What about deeper meaning though? Stories have long been a  springboard for integrating many learning areas.  When our children enjoy stories in a new language, not only are they experiencing the benefits of learning how to read a second language, not only can they consolidate their understanding of English grammar through the comparing and contrasting of the two languages, the story in Chinese can be a springboard for deeper learning of other learning areas.  When children (and adults) read a story in a second language, their brains are tuned and focused on a much higher, deeper level in order to make meaning. This higher level of attention, together with the natural desire to make contrasts to their existing ‘meaning’ in their first language, means that the child is actually switched on more to the actual purpose of the text.  They make connections to the purpose of the text that they may have missed reading passively in their first language.


Take the very popular song ‘Let it Go’! (Click on link for song and complete lyrics in Chinese). Often kids (and even adults!) will sing along to a song, but the lyrics are just words to be memorised.  It often takes some guidance to take a child through a textual analysis of a song text.  But when a text (in this case a song) is read in another language, there is another layer of processing that has to happen.  ‘Meaning’ or ‘Sense’ has to be made to make sure that you have understood correctly.  So take the line in the song ‘The wind is howling like the swirling storm inside’, in the Chinese version is 风在呼啸想心里的风暴一样 (fēng zài hū xiàoxiǎng xīn li de fēng bào yī yàng). Literally in Chinese the characters 心里 mean  ‘in my heart/mind’.  So to make meaning, we are picturing a ‘storm in her heart/head/mind’.  So by comparing and contrasting the Chinese and English versions, the child then has to ask ‘what does it mean the storm is in inside her?’.  Learning the song in another language has opened up the discussion of what the song actually means, there is something more than just a regular icy storm here, why would somebody feel like they had icy howling stormy wind in their heart/head?  In the bigger picture of the song, it opens the discussion for a conversation about feelings, anger, sadness, mental health, well-being, biology, psychology, family relationships,  similes, metaphors… What before were merely words belted down a hairbrush without the need to think at all (because there is no need to think in a first language when learning a song-just memorise the words), the analysis of a Chinese version has added a layer of thinking to make deeper connections to other learning areas.  This is gold when the essence of these other learning areas are connected to the child…what child has never had feelings of frustration or anger so much that they feel something weird happening in their heart or mind?  Plus the deeper meaning attached to all of this means that they will never forget those Chinese characters/words – it is a win win learning experience situation!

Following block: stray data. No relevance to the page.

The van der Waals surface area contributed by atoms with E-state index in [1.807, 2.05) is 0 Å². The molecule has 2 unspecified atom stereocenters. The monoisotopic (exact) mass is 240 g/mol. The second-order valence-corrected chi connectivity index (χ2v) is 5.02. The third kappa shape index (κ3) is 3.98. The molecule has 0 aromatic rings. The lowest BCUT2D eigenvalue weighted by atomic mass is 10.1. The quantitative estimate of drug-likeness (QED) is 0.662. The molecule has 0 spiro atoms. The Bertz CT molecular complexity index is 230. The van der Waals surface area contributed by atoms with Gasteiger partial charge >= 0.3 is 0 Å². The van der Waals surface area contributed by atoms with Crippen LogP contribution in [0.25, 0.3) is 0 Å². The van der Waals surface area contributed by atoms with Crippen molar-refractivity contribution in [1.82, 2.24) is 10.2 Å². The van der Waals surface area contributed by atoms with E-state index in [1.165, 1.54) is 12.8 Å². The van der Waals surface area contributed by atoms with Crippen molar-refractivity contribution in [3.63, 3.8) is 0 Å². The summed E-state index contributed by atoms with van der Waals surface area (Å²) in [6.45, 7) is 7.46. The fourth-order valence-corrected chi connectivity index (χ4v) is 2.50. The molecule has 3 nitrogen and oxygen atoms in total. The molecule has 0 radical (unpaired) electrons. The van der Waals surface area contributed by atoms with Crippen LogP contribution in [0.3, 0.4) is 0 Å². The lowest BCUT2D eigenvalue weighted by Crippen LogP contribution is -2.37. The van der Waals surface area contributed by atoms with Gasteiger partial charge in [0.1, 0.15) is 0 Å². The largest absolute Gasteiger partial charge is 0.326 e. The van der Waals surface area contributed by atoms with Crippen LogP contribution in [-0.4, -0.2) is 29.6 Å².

Then there is just that ‘Sense of achievement’. There is nothing more satisfying than reading a book in Chinese, and saying out loud ‘I just read a book in Chinese!’  It’s a pretty cool achievement!  Learning how to read Chinese is much more for our kids’ development than world economics!

For details of my awesome reading programs in Chinese visit the link!

Thanks to the book : ‘Matthews, Alison. 2007. Learning Chinese Characters. Tuttle’, which outlines the story visualising strategy for learning Chinese characters.

一颗定时炸弹 Pass the Bomb!

Firstly, the game we played with the older student group last week is on the How do I learn Chinese website.  Both older kids and little kids will enjoy the vocab building games on this site!

We will read this book this week with the little kids:


For older kids (little kids will also be singing the song linked below too), on the topic of vocab building games…my kids have a lot of fun playing the game ‘Pass the Bomb'(Junior edition) which kind of ‘groups’ vocabulary.


The idea of the game is to set the bomb timer. The timer randomly lasts anywhere between 10 and 60 seconds, so you never know when the bomb will explode.  You pick a card which has a picture and topic of say ‘at the beach’, and you have to pass the bomb around, and when you have hold of the bomb you have to think of and say a word associated with the topic.  If you have hold of the bomb when it goes off, well technically you blow up! It is a fun game that gets you thinking really quick so that you can quickly pass the bomb to the next person!